A constraint is a sequence of logical operations and
operands that specifies requirements on template arguments.

The operands of a logical operation are constraints.

There are three different kinds of constraints:

In order for a constrained template to be instantiated ([temp.spec]),
its associated constraints
shall be satisfied as described in the following subclauses.

[Note 1: *end note*]

Forming the name of a specialization of
a class template,
a variable template, or
an alias template ([temp.names])
requires the satisfaction of its constraints.

Overload resolution
requires the satisfaction of constraints
on functions and function templates.

— There are two binary logical operations on constraints: conjunction
and disjunction.

A conjunction is a constraint taking two
operands.

If that is not satisfied, the conjunction is not satisfied.

Otherwise, the conjunction is satisfied if and only if the second
operand is satisfied.

A disjunction is a constraint taking two
operands.

If that is satisfied, the disjunction is satisfied.

Otherwise, the disjunction is satisfied if and only if the second
operand is satisfied.

[Example 1: template<typename T>
constexpr bool get_value() { return T::value; }
template<typename T>
requires (sizeof(T) > 1) && (get_value<T>())
void f(T); // has associated constraint sizeof(T) > 1 ∧ get_value<T>()
void f(int);
f('a'); // OK: calls f(int)
*end example*]

In the satisfaction of the associated constraints
of f, the constraint sizeof(char) > 1 is not satisfied;
the second operand is not checked for satisfaction.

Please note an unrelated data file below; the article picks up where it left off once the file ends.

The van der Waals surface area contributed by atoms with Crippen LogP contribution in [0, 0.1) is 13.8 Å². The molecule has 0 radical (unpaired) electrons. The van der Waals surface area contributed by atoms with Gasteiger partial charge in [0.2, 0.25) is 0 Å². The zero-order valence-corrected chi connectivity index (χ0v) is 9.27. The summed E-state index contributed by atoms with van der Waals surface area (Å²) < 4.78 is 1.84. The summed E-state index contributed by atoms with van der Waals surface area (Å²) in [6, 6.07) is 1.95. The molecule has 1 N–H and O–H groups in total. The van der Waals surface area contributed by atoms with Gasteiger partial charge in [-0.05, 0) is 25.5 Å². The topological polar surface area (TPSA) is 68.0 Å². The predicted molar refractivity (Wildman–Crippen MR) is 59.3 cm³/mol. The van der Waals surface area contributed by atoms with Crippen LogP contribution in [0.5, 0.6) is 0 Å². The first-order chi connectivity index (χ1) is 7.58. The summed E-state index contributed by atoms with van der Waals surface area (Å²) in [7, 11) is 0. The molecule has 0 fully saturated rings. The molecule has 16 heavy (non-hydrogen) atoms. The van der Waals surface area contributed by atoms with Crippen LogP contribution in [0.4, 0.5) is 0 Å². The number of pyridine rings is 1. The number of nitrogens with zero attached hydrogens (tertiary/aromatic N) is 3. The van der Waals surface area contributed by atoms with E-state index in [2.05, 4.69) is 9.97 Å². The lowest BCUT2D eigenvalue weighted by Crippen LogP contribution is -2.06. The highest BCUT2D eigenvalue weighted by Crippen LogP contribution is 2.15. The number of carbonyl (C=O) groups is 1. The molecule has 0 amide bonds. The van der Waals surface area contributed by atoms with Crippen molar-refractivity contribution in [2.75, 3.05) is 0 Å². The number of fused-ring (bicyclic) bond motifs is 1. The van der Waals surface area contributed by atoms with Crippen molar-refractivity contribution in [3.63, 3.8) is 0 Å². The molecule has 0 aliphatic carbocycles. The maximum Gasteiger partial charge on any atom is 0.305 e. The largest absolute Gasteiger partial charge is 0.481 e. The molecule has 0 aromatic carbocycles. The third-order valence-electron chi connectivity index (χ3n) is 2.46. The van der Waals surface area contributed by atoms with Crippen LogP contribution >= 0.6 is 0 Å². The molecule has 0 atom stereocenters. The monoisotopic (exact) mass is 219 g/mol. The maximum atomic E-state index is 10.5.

— [Note 2: *end note*]

A logical negation expression ([expr.unary.op]) is an atomic constraint;
the negation operator is not treated as a logical operation on constraints.

As a result, distinct negation constraint-expressions
that are equivalent under [temp.over.link]
do not subsume one another under [temp.constr.order].

Furthermore, if substitution to determine
whether an atomic constraint is satisfied ([temp.constr.atomic])
encounters a substitution failure, the constraint is not satisfied,
regardless of the presence of a negation operator.

[Example 2: template <class T> concept sad = false;
template <class T> int f1(T) requires (!sad<T>);
template <class T> int f1(T) requires (!sad<T>) && true;
int i1 = f1(42); // ambiguous, !sad<T> atomic constraint expressions ([temp.constr.atomic])
// are not formed from the same expression
template <class T> concept not_sad = !sad<T>;
template <class T> int f2(T) requires not_sad<T>;
template <class T> int f2(T) requires not_sad<T> && true;
int i2 = f2(42); // OK, !sad<T> atomic constraint expressions both come from not_sad
template <class T> int f3(T) requires (!sad<typename T::type>);
int i3 = f3(42); // error: associated constraints not satisfied due to substitution failure
template <class T> concept sad_nested_type = sad<typename T::type>;
template <class T> int f4(T) requires (!sad_nested_type<T>);
int i4 = f4(42); // OK, substitution failure contained within sad_nested_type
*end example*]

—
Here,
requires (!sad<typename T::type>) requires
that there is a nested type that is not sad,
whereas
requires (!sad_nested_type<T>) requires
that there is no sad nested type.

— An atomic constraint is formed from
an expression E
and a mapping from the template parameters
that appear within E to